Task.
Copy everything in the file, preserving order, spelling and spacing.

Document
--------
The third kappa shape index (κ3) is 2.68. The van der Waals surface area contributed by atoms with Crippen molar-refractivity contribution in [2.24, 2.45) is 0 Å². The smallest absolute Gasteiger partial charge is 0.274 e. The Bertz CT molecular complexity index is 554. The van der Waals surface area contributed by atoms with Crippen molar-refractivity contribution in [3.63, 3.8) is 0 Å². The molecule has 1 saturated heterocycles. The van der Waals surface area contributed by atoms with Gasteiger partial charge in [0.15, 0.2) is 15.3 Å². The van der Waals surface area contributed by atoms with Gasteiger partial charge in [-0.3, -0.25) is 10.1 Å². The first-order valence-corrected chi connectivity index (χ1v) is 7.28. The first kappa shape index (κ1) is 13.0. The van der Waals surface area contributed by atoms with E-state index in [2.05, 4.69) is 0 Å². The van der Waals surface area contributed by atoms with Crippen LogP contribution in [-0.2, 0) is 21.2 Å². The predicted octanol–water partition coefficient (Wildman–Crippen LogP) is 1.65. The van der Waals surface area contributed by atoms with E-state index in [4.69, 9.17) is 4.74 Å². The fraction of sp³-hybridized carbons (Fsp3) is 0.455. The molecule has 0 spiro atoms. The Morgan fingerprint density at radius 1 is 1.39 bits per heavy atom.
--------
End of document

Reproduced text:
The third kappa shape index (κ3) is 2.68. The van der Waals surface area contributed by atoms with Crippen molar-refractivity contribution in [2.24, 2.45) is 0 Å². The smallest absolute Gasteiger partial charge is 0.274 e. The Bertz CT molecular complexity index is 554. The van der Waals surface area contributed by atoms with Crippen molar-refractivity contribution in [3.63, 3.8) is 0 Å². The molecule has 1 saturated heterocycles. The van der Waals surface area contributed by atoms with Gasteiger partial charge in [0.15, 0.2) is 15.3 Å². The van der Waals surface area contributed by atoms with Gasteiger partial charge in [-0.3, -0.25) is 10.1 Å². The first-order valence-corrected chi connectivity index (χ1v) is 7.28. The first kappa shape index (κ1) is 13.0. The van der Waals surface area contributed by atoms with E-state index in [2.05, 4.69) is 0 Å². The van der Waals surface area contributed by atoms with Crippen LogP contribution in [-0.2, 0) is 21.2 Å². The predicted octanol–water partition coefficient (Wildman–Crippen LogP) is 1.65. The van der Waals surface area contributed by atoms with E-state index in [4.69, 9.17) is 4.74 Å². The fraction of sp³-hybridized carbons (Fsp3) is 0.455. The molecule has 0 spiro atoms. The Morgan fingerprint density at radius 1 is 1.39 bits per heavy atom.